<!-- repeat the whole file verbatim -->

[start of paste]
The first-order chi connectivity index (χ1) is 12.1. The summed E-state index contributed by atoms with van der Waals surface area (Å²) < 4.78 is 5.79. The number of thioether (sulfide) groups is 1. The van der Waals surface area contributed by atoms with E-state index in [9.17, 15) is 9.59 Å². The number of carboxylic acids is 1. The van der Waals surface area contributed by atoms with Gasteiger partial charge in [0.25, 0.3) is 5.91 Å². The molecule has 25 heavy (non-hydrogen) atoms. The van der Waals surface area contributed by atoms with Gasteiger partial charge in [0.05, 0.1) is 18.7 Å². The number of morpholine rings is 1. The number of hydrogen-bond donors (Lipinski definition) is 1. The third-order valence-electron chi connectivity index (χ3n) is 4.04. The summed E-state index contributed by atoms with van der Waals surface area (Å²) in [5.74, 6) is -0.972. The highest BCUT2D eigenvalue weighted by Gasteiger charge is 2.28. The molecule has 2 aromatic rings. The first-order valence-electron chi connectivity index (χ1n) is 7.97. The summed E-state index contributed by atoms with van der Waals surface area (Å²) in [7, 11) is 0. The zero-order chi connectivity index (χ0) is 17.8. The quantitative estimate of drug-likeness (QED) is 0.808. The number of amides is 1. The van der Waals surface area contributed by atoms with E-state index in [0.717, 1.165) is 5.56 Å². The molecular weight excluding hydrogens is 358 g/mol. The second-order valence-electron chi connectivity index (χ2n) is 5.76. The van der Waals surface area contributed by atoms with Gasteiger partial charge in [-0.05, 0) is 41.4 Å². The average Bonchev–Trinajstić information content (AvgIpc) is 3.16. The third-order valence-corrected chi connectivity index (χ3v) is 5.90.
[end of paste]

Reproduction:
The first-order chi connectivity index (χ1) is 12.1. The summed E-state index contributed by atoms with van der Waals surface area (Å²) < 4.78 is 5.79. The number of thioether (sulfide) groups is 1. The van der Waals surface area contributed by atoms with E-state index in [9.17, 15) is 9.59 Å². The number of carboxylic acids is 1. The van der Waals surface area contributed by atoms with Gasteiger partial charge in [0.25, 0.3) is 5.91 Å². The molecule has 25 heavy (non-hydrogen) atoms. The van der Waals surface area contributed by atoms with Gasteiger partial charge in [0.05, 0.1) is 18.7 Å². The number of morpholine rings is 1. The number of hydrogen-bond donors (Lipinski definition) is 1. The third-order valence-electron chi connectivity index (χ3n) is 4.04. The summed E-state index contributed by atoms with van der Waals surface area (Å²) in [5.74, 6) is -0.972. The highest BCUT2D eigenvalue weighted by Gasteiger charge is 2.28. The molecule has 2 aromatic rings. The first-order valence-electron chi connectivity index (χ1n) is 7.97. The summed E-state index contributed by atoms with van der Waals surface area (Å²) in [7, 11) is 0. The zero-order chi connectivity index (χ0) is 17.8. The quantitative estimate of drug-likeness (QED) is 0.808. The number of amides is 1. The van der Waals surface area contributed by atoms with E-state index in [0.717, 1.165) is 5.56 Å². The molecular weight excluding hydrogens is 358 g/mol. The second-order valence-electron chi connectivity index (χ2n) is 5.76. The van der Waals surface area contributed by atoms with Gasteiger partial charge in [-0.05, 0) is 41.4 Å². The average Bonchev–Trinajstić information content (AvgIpc) is 3.16. The third-order valence-corrected chi connectivity index (χ3v) is 5.90.